Guest post by Monica Storch
Although New York City is a mecca of cultural institutions sure to enrich and entertain any city tot, I’m often reticent to bring my 3 1/2 year-old daughter Sadie to a museum because I fear she will (1) be bored and/or (2) destroy priceless works of art. I was particularly hesitant to take her to MoMA, with its large-scale exhibitions and brightly-colored modern art that would surely attract her attention and grabby hands. I needn’t have feared, as MoMA has clearly anticipated this and addressed it with the addition of their absolutely spectacular Material Lab, a family-friendly environment where kids can explore, create and, most importantly, touch everything!
Located in a separate area of the Museum (i.e., completely set off from the breakable items), the Material Lab features a variety of engaging interactive activities designed to allow kids to explore the ways in which materials are used in art. The showpiece of the Lab is a brightly-colored wall featuring a series of “Discovery Boxes,” each of which contains samples of a touchable material such as wood, paper, metal, cardboard, or velvet. Kids can open doors on the wall and remove a Discovery Box to explore on the floor. During our visit, Sadie and her friend Misha had a blast opening the doors and pulling out each container, then going through each and every piece of material in the box and trying to figure out what it was. Surprisingly, they were also very good about putting each box away when they were done with it (hmm, maybe I need a Material Lab at home)!
Along with the Discovery Boxes, the Lab also features a series of activities through which kids can continue their engagement with materials in art. On the day of our visit, the craft table had been set up with all the materials necessary for kids to create their own miniature cardboard chair using string, colored tape, sticks, and paper. Sadie’s “chair” ultimately morphed into some sort of colored tape bouquet, which was actually pretty impressive. Sadie’s favorite aspect of the Lab was an innovative digital painting program from Microsoft that lets kids experiment with painting techniques on a computer monitor using a paintbrush. The program simulates the experience of traditional painting in a way I can’t even begin to describe – it was truly remarkable. Sadie was completely engrossed in the painting process, and I was thrilled that there was no mess to clean up when she was done! Microsoft’s Digital Art program isn’t yet available to consumers, but you can be sure I’m going to be one of the first to purchase it when it is!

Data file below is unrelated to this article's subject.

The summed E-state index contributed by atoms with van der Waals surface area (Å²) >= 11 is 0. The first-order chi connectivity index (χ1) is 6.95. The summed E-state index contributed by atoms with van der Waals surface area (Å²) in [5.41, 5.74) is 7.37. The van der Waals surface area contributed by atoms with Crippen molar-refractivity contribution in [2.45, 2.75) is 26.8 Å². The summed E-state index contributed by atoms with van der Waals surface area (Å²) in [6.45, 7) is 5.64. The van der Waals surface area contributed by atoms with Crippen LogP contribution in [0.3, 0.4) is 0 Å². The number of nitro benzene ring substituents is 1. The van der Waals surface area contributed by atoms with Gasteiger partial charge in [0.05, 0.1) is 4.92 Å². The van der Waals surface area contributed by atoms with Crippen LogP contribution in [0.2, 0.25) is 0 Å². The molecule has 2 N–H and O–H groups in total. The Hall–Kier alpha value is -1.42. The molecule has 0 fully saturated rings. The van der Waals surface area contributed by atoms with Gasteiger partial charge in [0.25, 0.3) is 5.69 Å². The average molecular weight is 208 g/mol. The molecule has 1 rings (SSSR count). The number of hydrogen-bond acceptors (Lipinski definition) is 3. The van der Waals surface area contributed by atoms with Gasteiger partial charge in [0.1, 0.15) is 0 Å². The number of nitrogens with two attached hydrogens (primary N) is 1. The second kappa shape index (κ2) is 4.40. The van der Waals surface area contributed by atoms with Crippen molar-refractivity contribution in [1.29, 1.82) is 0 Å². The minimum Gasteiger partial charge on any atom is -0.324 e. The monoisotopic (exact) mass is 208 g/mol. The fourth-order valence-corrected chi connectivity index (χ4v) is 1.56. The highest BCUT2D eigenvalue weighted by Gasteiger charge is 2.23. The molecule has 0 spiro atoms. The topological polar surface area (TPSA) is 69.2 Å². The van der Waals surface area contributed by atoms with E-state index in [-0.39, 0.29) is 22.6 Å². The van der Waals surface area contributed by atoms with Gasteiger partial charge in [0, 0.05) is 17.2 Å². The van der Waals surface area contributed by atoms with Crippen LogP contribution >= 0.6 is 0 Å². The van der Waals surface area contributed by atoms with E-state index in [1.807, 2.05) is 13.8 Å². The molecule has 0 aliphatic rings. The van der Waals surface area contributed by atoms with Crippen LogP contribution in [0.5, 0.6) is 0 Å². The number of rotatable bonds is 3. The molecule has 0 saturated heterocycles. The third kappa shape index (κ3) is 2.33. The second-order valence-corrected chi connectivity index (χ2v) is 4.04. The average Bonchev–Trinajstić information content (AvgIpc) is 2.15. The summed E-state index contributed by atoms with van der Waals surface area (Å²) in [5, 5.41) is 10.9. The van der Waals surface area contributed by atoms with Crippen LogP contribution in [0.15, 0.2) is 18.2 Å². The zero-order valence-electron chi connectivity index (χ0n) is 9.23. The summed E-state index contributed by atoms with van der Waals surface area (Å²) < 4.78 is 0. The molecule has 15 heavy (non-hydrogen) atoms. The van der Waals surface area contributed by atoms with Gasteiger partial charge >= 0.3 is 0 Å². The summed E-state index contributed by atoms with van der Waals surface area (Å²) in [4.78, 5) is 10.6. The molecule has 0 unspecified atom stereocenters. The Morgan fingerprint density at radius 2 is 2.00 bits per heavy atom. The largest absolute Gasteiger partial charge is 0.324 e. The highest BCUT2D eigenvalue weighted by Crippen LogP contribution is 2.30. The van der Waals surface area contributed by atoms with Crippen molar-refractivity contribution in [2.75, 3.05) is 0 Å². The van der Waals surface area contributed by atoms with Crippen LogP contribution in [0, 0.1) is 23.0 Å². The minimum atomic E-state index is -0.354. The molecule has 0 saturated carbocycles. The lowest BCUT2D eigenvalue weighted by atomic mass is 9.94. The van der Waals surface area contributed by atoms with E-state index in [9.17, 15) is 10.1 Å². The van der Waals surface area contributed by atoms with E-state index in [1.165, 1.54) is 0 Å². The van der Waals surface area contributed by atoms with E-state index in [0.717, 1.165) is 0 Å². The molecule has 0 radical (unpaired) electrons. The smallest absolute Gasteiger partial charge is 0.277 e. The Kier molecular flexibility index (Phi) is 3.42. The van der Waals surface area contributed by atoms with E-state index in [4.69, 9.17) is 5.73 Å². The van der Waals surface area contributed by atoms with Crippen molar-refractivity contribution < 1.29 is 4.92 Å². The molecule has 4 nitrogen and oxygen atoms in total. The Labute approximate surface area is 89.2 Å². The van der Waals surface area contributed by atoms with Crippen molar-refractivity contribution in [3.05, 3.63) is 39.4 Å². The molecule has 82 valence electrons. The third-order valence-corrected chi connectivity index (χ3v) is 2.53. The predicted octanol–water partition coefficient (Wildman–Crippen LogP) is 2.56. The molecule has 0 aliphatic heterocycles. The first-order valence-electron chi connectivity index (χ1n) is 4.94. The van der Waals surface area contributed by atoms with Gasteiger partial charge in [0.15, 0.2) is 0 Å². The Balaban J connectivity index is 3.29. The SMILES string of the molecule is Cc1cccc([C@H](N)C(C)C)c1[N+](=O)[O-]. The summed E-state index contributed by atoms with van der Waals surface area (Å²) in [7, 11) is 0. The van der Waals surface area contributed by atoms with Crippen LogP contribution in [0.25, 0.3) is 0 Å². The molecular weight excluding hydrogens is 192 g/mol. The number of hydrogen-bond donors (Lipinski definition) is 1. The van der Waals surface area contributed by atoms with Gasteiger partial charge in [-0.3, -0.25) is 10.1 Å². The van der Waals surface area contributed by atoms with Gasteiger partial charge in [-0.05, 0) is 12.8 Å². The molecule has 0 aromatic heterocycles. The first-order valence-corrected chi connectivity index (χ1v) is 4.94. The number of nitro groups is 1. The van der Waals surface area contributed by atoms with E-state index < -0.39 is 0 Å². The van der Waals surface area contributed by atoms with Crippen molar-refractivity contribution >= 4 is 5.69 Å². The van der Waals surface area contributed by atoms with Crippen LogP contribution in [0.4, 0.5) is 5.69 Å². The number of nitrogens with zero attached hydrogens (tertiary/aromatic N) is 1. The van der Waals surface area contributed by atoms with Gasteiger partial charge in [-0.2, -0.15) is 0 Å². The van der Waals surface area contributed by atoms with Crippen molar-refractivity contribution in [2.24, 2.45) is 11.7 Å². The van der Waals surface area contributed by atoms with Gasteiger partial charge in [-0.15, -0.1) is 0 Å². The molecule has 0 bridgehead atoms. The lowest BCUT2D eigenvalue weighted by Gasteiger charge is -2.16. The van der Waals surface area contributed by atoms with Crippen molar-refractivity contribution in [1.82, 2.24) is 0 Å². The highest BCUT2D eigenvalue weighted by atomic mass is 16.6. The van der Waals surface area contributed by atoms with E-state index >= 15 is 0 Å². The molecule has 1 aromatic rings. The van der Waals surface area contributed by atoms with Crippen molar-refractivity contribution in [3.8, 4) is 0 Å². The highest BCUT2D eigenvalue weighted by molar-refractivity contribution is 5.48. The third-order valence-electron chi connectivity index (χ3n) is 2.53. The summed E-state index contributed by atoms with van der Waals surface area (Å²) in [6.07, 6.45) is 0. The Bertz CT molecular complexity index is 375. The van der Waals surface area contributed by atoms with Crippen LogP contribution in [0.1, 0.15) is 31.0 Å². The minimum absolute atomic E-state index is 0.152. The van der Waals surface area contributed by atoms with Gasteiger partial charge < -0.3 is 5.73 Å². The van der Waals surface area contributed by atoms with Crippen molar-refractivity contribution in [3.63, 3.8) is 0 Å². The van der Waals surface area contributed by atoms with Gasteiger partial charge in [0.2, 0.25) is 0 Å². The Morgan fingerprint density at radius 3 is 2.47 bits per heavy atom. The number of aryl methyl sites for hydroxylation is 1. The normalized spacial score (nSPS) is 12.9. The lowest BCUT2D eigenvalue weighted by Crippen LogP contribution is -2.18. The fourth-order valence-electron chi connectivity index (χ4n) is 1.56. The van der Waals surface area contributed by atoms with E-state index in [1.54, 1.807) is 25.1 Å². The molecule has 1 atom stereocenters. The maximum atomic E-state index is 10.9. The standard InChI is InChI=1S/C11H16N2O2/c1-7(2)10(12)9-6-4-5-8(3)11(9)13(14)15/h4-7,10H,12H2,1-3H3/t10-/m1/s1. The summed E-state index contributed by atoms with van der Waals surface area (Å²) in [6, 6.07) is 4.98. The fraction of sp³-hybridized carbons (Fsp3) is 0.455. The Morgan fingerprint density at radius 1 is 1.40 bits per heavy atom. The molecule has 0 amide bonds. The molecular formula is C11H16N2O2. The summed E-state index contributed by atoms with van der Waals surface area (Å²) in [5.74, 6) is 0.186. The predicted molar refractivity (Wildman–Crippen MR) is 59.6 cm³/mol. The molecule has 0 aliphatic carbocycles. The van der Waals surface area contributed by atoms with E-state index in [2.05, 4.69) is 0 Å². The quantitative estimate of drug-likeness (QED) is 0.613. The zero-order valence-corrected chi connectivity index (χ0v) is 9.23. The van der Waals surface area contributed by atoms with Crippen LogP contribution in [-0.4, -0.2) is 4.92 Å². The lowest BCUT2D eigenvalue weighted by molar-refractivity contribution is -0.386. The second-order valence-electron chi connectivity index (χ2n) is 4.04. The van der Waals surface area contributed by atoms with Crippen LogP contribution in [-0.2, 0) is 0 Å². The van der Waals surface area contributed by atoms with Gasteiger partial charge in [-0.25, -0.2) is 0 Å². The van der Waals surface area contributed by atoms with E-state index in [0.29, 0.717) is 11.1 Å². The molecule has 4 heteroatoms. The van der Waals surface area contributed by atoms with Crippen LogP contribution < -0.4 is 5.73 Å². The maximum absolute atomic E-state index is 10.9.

The activities in the Material Lab captured Sadie’s attention in a way I hadn’t previously seen. She was truly focused and intent on each project, and likely would have stayed in there all day had I let her. But there was gelato to be had, so we headed outside to MoMA’s lovely sculpture garden to pick up a decadent Il Laboratorio del Gelato ice cream sandwich and a cappuccino from the outdoor coffee stand. Sadie and Misha had a blast running around the garden pretending they were pirates, while Misha’s mom and I sat back and enjoyed the beautiful pre-hurricane weather. It really was a perfect visit to a genuine New York City treasure, and one I am hoping to repeat in the very near future.
Quick tip – Prior to our visit, Misha and his mother were kind enough to introduce us to Radiance Tea House & Books, located just around the corner from MoMA on 55th Street between 6th and 7th Avenues. Radiance is one of those true hidden gems which you might walk by a hundred times and have no idea of the beauty that lies within. Part bookstore, part tea house, Radiance was the perfect setting for our pre-museum lunch. Sadie and Misha loved exploring the selection of Chinese children’s books, and I got to enjoy one of the most delicious (and reasonably priced) bento-style box lunches I’ve ever had. My lunch was so delicious that I’ve been plotting a return trip so that I might be able to sample even more of Radiance’s tasty delights.
For more information on MoMA and the Material Lab, visit www.moma.org.
Monica Storch publishes www.nyceast.macaronikid.com, a weekly e-newsletter and website highlighting all the great events going on for kids and families in New York City. She lives in Manhattan with her husband and daughter, and is expecting her second child next Spring.